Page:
6.8.1 Graphical User Interfaces
• The current demands on user interfaces are,
- on-line help
- adaptive dialog/response
- ability to interrupt processes
- consistent modules
- a logical display layout
- deal with many processes simultaneously
• The common trend is to adopt a user interface which often have,
- A pointer device (such as a mouse)
- Full color
- Support for multiple windows, which run programs simultaneously
- Popup menus
- Windows can be moved, scaled, moved forward/back, etc.
• The history behind these machines are,
- Development of Mouse based graphical interface at Xerox Palo-Alto Research park (70s)
- Personal Computers began providing graphical programs for system management, games, etc (Early 80s)
- MacIntosh, Sun, Apollo, Silicon Graphics, and others introduced mouse driven, fully windowed computers (Mid 80s)
- MacIntosh Competitor IBM PC gets OS/2 and Microsoft Windows (Late 80s). Marking massive movement to Windowed environment by all players in scientific computing.
- X-Windows becomes a new, and widely accepted standard on workstations (Late 80s)
- Microsoft introduces Windows, bringing windowed interfaces to the last major computer platform.
• Some Concepts in GUIs are,
button - An item which is shown within a window. When a user points at it, and presses a mouse button, it initiates an action.
icon - A small graphical symbol on the screen which can be opened to expose a window
menu - A pop up menu which stays hidden until called up by mouse. This simplifies problems of crowded screens.
mouse - a very popular input device for graphics programs. The use can point and choose an item. Contemporary alternatives are track-balls, joy-stick, dial boxes, tablets, etc.
scrollbars - At this side of some graphical, and text windows are bars which can be used to move the window around, to see previous text, or hidden areas of a graphics screen.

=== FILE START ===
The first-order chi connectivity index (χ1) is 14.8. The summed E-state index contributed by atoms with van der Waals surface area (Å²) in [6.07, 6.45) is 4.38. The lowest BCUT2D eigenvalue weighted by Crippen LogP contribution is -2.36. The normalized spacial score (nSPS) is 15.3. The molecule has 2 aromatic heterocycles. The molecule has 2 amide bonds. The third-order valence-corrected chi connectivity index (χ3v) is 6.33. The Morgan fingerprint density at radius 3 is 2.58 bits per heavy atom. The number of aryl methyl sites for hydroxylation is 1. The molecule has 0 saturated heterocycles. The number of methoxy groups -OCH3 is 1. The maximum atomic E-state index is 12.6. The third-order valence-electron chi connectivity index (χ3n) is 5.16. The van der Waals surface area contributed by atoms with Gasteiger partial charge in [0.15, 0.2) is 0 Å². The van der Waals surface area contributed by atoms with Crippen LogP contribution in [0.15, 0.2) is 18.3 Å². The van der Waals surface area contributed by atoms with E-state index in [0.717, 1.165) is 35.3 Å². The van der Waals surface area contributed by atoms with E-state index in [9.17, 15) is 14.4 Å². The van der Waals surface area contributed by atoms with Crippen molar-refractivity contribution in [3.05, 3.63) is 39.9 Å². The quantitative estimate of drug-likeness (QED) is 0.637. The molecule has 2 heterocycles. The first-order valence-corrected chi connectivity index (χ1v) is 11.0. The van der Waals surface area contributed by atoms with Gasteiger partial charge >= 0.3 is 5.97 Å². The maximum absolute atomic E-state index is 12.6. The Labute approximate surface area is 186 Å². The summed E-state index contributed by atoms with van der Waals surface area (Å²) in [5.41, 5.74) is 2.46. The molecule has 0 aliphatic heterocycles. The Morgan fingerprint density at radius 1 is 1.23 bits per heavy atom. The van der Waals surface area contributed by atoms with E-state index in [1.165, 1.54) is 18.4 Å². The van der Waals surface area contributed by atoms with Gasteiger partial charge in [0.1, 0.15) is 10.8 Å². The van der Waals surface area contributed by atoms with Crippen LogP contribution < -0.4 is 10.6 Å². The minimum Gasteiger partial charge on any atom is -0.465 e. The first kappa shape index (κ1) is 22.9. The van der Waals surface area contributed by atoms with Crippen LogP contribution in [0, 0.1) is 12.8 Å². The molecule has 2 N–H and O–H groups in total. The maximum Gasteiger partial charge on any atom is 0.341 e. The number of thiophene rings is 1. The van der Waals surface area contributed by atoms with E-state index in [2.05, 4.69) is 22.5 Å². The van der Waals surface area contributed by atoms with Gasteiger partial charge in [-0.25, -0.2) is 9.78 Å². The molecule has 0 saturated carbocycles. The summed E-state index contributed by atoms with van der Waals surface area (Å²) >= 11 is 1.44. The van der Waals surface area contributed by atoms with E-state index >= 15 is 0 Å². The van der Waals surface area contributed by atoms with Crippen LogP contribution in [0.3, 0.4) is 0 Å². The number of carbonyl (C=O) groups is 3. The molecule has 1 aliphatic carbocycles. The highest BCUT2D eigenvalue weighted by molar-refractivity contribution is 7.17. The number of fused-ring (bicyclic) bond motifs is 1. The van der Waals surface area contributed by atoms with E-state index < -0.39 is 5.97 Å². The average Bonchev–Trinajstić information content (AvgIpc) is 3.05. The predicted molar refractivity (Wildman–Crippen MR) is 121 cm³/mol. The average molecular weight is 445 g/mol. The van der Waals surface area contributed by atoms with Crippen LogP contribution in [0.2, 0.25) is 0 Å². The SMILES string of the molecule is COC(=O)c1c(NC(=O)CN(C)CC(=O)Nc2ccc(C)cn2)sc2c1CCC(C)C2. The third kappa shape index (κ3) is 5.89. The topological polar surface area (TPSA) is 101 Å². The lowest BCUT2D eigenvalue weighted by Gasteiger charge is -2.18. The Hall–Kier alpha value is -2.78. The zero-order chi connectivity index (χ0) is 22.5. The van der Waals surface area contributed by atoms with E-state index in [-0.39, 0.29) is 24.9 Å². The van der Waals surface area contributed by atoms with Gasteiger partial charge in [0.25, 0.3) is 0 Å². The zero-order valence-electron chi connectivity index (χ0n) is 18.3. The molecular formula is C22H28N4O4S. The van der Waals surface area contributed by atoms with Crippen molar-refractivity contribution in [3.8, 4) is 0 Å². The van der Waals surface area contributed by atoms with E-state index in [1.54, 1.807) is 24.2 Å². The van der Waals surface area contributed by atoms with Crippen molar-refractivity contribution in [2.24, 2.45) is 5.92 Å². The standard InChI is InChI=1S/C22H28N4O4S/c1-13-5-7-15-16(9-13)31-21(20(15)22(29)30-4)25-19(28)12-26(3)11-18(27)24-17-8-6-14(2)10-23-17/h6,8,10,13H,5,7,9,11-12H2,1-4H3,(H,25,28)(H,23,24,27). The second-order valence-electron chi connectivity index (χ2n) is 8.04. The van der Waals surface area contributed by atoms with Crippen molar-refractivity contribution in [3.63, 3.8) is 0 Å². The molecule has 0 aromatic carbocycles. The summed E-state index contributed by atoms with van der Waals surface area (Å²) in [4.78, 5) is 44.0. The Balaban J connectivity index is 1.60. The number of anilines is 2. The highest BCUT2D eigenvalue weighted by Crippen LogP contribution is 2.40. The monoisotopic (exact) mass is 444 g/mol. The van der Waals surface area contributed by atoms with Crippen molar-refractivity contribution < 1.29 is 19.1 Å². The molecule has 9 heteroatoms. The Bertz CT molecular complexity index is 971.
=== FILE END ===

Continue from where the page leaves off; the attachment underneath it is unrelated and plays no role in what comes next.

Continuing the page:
slider - A bar chart type of input, where the user can use the mouse to pull the slider along, and change an input value
window - A panel for keyboard and mouse I/O, which can be layered on a screen with other windows, like paper on a desk. The user often selects to work in a specific window by pointing the mouse into it. A Window may be closed, to become an icon
• Popular window systems are (not a complete list),
OS/2 - IBMs attempt to take control of the operating system used on the IBM PCs, and bring full capability to PC architecture.
Windows 3.1 - Microsoft’s answer to the MacIntosh interface
Windows 95 - Microsoft’s answer to Windows 3.1 - adds a true multitasking environment.
Windows NT - Microsoft’s answer to Windows 95 - adds more capable network and file security issues.
MacIntosh Interface - The proprietary windowed operating system, considered one of the forerunners in user friendly systems.
Sunview - The original windowed systems used on Sun computers
X-Windows - A defacto standard for newly developed windowed operating systems.
Openwindows - Sun’s new windowed operating system which is a superset of X-Windows
Motif - A competitor to Openwindows, also based on the X-Windows standards
• The Implications of X-Windows will be very important in future computer purposes. Some of the X-Windows Features are,
- intended for networking, including display of programs across a network. The implication of this is that I may sit at a Sun computer in my office, and run Ideas across the network from the SGI lab.
- Shared definitions makes software very portable between machines. (The quantity of public domain software is huge).
- The user interface is very similar when going between different X-Windows based machines.
- Easy to Customize for an individual user
- The differences between systems like Motif and Openwindows are mainly based on definitions of things like buttons, fonts, etc.
- When using X-Windows, a program (called the X server) runs which controls all the windowed graphics. Programs that use X are written to let it set up buttons, get input, call functions, etc.
• Windows NT is not yet as capable as X-Windows, but if the trend continues it will become more similar over time.
• Automatic GUI generators are available on commercial systems. One example is given for a system which allows window layout, then automatic program generation.